A good bariatric bed has certain qualities and is manufactured to a high standard. Like all bariatric medical equipment,there are several supplies in America who can provide hospitals, healthcare institutions like day surgeries and individuals with a bariatric bed suited to their needs.
Bariatric patients often require specialised beds in order to support their frame, enable access, let nursing staff move the bariatric patient, and to provide comfort for bed-ridden bariatric patients recovering from illness or surgery.
Normal beds are usually insufficient for bariatric patients. Standard ‘home’ beds are not designed for the concentrated, long-term weight of a bariatric sufferer and may have structural issues that are not apparent at first glimpse. There are a large amount of injuries that happen when bariatric patients get into bed, particularly if they do so rapidly or without caution. Bedsprings can collapse or ‘punch through’ a mattress, causing severe injury, or the bedframe itself can collapse. This is particularly dangerous because a bariatric patient can become enmeshed in a collapsed bed and unable to free themselves.
One advantage of the sort of bariatric bed used in hospitals is that they can make looking after a bariatric patient more efficient. Most technologically advanced bariatric beds suspend a bariatric patient on air cushions which can be individually raised and lowered by the patient or a nurse. This means that a patient can constantly shift the points of pressure on their frame, helping manage bed sores. It can also make helping clean, inspect and turn bariatric patients more dignified and safe for all parties concerned.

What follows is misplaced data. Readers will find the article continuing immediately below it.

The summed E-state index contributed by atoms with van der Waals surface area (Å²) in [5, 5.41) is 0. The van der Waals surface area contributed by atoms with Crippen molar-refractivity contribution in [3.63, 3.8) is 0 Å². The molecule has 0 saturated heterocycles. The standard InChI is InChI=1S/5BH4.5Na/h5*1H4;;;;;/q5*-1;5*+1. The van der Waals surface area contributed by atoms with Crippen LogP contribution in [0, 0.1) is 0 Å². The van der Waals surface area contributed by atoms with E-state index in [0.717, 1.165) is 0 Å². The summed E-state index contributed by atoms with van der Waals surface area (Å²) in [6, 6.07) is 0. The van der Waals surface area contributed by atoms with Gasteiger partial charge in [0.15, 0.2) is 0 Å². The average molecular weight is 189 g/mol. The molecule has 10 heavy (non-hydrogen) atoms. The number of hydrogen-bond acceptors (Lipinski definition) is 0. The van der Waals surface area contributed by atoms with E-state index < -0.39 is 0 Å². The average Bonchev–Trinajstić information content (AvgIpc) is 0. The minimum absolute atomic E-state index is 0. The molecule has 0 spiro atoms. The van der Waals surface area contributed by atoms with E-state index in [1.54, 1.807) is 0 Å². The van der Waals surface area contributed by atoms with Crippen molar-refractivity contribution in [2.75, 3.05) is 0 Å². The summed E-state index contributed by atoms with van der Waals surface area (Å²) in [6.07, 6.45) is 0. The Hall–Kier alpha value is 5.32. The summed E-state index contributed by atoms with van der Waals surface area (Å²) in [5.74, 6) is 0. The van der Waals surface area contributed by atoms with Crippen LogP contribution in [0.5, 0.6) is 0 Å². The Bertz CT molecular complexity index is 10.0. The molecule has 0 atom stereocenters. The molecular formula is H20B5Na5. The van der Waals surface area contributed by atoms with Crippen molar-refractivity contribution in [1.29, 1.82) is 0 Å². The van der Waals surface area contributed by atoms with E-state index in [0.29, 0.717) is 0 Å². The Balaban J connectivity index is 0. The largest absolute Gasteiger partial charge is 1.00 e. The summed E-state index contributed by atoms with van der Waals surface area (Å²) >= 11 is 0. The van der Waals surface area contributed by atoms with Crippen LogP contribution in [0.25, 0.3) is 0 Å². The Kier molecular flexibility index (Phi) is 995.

One of the downsides to purchasing a bariatric bed, especially for private use, is that they can be very expensive. Hospitals often offset this cost by charging more than standard for the care of bariatric patients, which is understandable when one thinks that specially trained staff and equipment must be purchased for them. However, often only the very wealthy are able to purchase bariatric equipment to ease their lifestyle problems outside of professional care.
This expense means that often in their own private homes, bariatric patients must revert to using standardised equipment, which as I’ve highlighted in other articles, can be both dangerous and unhealthy in the long term. One small upside to the massive increase in obesity is that bariatric equipment is a burgeoning market worldwide, and with an increase in consumption will inevitably come competition and a decrease in cost.
Do not, either as an administrator or as a private citizen, be tempted to cut corners when purchasing bariatric equipment. As an obesity expert and consultant, I know how tight budgets can be, especially when facing unsympathetic bureaucrats. Be strong! Quality, technologically smart bariatric equipment will pay for itself over time. If possible, get the most ‘future-friendly’ versions so that as medical technology continues to grow in pace and complexity, more and more patient care can be automated or managed electronically.